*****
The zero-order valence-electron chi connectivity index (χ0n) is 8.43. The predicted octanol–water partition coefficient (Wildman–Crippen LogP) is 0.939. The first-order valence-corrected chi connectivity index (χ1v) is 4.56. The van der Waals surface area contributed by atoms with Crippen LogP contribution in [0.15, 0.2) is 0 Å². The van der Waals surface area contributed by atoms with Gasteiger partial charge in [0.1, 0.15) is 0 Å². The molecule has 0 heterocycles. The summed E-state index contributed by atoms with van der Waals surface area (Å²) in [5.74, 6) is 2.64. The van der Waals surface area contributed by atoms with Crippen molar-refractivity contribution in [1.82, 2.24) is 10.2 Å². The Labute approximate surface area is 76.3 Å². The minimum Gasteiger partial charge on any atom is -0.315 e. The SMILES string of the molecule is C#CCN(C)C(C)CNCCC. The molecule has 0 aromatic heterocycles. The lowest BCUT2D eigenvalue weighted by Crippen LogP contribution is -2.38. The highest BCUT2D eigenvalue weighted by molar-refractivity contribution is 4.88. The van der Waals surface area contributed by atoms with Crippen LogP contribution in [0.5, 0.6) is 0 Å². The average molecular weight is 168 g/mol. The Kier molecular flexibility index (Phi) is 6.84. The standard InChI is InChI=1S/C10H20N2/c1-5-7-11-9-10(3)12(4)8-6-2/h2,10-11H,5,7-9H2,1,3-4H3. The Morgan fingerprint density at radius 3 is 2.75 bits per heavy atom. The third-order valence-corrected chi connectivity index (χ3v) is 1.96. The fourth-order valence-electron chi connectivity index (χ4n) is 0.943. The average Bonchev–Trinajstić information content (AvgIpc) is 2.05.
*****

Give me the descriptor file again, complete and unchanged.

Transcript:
The zero-order valence-electron chi connectivity index (χ0n) is 8.43. The predicted octanol–water partition coefficient (Wildman–Crippen LogP) is 0.939. The first-order valence-corrected chi connectivity index (χ1v) is 4.56. The van der Waals surface area contributed by atoms with Crippen LogP contribution in [0.15, 0.2) is 0 Å². The van der Waals surface area contributed by atoms with Gasteiger partial charge in [0.1, 0.15) is 0 Å². The molecule has 0 heterocycles. The summed E-state index contributed by atoms with van der Waals surface area (Å²) in [5.74, 6) is 2.64. The van der Waals surface area contributed by atoms with Crippen molar-refractivity contribution in [1.82, 2.24) is 10.2 Å². The Labute approximate surface area is 76.3 Å². The minimum Gasteiger partial charge on any atom is -0.315 e. The SMILES string of the molecule is C#CCN(C)C(C)CNCCC. The molecule has 0 aromatic heterocycles. The lowest BCUT2D eigenvalue weighted by Crippen LogP contribution is -2.38. The highest BCUT2D eigenvalue weighted by molar-refractivity contribution is 4.88. The van der Waals surface area contributed by atoms with Crippen LogP contribution in [0.5, 0.6) is 0 Å². The average molecular weight is 168 g/mol. The Kier molecular flexibility index (Phi) is 6.84. The standard InChI is InChI=1S/C10H20N2/c1-5-7-11-9-10(3)12(4)8-6-2/h2,10-11H,5,7-9H2,1,3-4H3. The Morgan fingerprint density at radius 3 is 2.75 bits per heavy atom. The third-order valence-corrected chi connectivity index (χ3v) is 1.96. The fourth-order valence-electron chi connectivity index (χ4n) is 0.943. The average Bonchev–Trinajstić information content (AvgIpc) is 2.05.